Thomas Samba, Sierra Leone’s Deputy Chief Medical Officer for Public Health, and Manelisi Billy, an youth entreneur from Port Elizabeth, South Africa, both pointed to the lack of access to health facilities as emblematic of the inequalities in their country’s health systems. Francis Nwachukwu Ukwuije, a Senior Health Economist with the Nigerian Federal Ministry of Health, described how, in rural areas, pregnant women with serious complications are turned back from health facilities because they are unable to pay, while federal civil servants who are covered by health insurance are able to seek treatment abroad. Arguments about health as a human right have long failed to change the government’s approach to health financing and health systems strengthening, according to Ukwuije. But changing the narrative and making an economic argument for health as an investment that yields real returns has been more successful and led to the eventual passage of a National Health Act.
Bernd Appelt described how in Cambodia, where he is a Project Director with GIZ, the political leadership has recognised the need to manage the consequences of growing economic inequality in the country by putting in place a national social protection framework. ‘The present government has understood that if it is not able to ensure that economic growth is invested in social capital, post-election violence like that which happened in 2013 could occur again.’ In the health sector, this can be seen in the doubling of budgets and strengthening of mechanisms to make health services financially accessible to the poor. However more resources have not translated into greater utilisation or satisfaction – one of the central issues which Appelt’s project is commissioned to address.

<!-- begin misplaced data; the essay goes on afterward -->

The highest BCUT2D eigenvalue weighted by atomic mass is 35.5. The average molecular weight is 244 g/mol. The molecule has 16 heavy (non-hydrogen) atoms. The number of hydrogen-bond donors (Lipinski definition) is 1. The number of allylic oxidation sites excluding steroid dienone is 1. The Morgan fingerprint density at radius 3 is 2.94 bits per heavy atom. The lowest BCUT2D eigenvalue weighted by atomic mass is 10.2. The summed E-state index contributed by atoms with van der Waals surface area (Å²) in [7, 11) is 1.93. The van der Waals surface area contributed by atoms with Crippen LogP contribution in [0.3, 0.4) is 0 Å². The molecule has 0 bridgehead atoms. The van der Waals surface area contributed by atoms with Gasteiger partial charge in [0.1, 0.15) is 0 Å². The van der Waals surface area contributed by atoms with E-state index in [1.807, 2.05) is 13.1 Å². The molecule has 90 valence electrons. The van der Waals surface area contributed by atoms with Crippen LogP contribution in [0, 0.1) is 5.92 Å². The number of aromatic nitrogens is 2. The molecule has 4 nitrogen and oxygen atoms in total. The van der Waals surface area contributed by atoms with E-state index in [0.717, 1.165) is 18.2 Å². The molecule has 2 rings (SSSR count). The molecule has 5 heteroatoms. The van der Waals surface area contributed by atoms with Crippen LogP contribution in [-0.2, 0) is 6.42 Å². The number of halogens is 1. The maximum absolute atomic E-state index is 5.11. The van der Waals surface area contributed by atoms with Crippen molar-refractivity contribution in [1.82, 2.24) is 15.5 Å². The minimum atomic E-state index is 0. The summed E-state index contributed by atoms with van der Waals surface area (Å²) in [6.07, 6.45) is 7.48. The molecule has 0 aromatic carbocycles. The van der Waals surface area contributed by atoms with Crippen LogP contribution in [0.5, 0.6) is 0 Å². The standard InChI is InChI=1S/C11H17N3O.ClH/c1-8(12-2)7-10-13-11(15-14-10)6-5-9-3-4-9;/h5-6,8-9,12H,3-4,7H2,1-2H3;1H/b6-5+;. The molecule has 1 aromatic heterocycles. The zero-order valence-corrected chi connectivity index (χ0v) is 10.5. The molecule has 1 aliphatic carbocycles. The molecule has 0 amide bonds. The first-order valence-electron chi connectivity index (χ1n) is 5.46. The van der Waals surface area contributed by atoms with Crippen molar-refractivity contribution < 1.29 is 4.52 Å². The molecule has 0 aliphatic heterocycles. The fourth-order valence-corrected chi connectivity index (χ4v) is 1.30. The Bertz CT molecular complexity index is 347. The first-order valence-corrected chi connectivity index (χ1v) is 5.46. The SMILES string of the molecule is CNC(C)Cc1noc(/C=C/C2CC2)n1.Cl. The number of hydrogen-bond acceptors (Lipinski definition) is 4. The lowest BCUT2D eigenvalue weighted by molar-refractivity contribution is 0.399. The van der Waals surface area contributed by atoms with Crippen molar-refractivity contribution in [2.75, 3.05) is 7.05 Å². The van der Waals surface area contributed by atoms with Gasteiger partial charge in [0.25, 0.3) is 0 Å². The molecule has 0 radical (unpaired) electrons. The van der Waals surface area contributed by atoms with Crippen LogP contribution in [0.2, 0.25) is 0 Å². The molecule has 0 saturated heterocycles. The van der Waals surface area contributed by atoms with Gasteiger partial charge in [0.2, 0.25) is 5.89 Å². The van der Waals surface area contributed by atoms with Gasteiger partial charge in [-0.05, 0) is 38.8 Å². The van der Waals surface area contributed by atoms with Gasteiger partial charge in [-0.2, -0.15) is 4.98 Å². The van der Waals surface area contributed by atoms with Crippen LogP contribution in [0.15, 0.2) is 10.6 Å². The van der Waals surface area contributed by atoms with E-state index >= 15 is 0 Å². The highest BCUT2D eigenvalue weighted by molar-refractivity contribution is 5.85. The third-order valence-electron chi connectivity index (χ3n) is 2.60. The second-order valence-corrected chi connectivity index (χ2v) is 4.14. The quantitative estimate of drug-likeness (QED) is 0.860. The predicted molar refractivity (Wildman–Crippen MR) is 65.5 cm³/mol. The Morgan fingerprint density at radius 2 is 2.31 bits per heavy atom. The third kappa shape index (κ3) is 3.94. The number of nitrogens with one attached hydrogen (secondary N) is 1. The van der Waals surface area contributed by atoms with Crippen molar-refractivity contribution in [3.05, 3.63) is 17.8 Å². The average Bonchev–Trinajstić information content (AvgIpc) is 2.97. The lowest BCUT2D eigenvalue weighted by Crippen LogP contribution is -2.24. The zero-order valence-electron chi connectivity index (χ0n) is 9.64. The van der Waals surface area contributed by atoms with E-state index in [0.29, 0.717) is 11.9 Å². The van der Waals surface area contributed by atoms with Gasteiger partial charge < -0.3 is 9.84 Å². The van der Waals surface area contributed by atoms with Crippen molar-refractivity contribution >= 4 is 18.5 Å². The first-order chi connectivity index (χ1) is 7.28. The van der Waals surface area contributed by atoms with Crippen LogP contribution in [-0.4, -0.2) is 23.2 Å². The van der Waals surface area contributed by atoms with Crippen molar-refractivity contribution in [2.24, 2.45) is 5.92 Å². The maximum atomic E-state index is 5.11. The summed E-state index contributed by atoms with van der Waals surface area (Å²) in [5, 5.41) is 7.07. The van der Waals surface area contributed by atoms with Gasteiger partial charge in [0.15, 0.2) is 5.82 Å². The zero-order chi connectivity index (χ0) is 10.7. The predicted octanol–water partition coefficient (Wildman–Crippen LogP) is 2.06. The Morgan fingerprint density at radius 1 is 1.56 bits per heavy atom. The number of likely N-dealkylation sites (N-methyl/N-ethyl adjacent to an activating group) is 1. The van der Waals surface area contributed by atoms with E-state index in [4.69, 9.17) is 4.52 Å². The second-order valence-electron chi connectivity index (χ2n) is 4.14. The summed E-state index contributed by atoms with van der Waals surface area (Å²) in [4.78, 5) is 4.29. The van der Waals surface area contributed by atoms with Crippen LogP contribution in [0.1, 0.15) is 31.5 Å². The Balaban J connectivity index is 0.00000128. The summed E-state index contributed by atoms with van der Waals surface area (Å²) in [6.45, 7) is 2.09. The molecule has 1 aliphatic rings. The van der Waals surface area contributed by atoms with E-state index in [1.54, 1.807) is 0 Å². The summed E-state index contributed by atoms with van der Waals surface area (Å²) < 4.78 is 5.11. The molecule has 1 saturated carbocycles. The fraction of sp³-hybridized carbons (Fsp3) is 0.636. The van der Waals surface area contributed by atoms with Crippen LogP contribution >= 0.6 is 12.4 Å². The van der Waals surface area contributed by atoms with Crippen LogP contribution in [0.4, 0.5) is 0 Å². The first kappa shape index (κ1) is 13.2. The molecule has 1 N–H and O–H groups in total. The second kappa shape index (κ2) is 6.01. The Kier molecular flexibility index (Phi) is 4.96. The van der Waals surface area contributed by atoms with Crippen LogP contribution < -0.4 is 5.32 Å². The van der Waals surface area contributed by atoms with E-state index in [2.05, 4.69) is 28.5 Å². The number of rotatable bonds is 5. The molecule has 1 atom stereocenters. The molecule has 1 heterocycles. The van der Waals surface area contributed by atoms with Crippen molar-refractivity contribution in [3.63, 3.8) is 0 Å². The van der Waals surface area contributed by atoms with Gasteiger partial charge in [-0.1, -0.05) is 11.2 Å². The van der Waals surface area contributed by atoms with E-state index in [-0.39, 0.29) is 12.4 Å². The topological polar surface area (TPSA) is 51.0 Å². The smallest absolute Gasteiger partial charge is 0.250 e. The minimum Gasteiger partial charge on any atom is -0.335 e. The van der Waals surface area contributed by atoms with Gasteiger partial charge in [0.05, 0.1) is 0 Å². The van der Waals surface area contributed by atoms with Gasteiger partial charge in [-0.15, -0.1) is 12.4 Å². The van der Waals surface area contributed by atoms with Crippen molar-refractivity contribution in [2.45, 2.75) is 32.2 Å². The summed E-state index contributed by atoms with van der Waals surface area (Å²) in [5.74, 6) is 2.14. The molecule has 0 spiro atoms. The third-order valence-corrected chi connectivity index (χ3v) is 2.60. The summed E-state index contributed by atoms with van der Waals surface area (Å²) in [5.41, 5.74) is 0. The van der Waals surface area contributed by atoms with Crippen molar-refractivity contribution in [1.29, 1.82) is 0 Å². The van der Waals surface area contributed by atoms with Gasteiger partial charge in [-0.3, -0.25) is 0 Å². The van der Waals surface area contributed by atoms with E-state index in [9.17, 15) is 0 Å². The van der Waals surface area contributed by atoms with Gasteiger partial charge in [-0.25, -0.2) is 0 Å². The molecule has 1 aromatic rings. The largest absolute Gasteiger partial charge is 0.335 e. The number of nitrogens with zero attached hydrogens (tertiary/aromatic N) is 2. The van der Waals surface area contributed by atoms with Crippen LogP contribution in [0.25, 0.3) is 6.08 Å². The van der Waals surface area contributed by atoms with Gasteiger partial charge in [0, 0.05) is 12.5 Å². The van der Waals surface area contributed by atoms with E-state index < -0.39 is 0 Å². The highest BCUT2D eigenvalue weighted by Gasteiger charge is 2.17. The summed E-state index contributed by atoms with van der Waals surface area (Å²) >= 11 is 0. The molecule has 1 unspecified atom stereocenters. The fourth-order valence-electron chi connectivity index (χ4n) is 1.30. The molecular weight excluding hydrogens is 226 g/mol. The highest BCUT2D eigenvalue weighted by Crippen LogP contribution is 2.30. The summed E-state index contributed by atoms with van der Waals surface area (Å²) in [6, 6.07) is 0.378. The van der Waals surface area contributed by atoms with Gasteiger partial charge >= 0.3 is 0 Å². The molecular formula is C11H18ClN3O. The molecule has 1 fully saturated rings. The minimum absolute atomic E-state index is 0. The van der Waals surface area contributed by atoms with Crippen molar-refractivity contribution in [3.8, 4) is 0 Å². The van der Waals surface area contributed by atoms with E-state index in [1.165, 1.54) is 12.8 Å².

Echoing Gorik Ooms’ critique of international assistance, Isobel Coleman described the work of her organisation, GiveDirectly, which provides unconditional cash transfers to poor people, primarily in East Africa. The premise is that poor people use money for the things they need, whether this be livestock, food, health services or school fees. ‘They don’t need us in New York, or Bonn, to improve their situations,’ Coleman says. Trusting them to make sound decisions about the best use of the money also respects their dignity.
A busy first day
For the health and social protection community the day concluded with three parallel workshops, summaries of which will be uploaded and linked to the conference programme in the coming week. The workshops looked at the growing threat from non-communicable diseases, partnerships with the private sector, and opportunities for designing M&E systems using digitisation and collaboration.
Visit again tomorrow for an update on Day Two of this exciting symposium!
Karen Birdsall and Anna von Roenne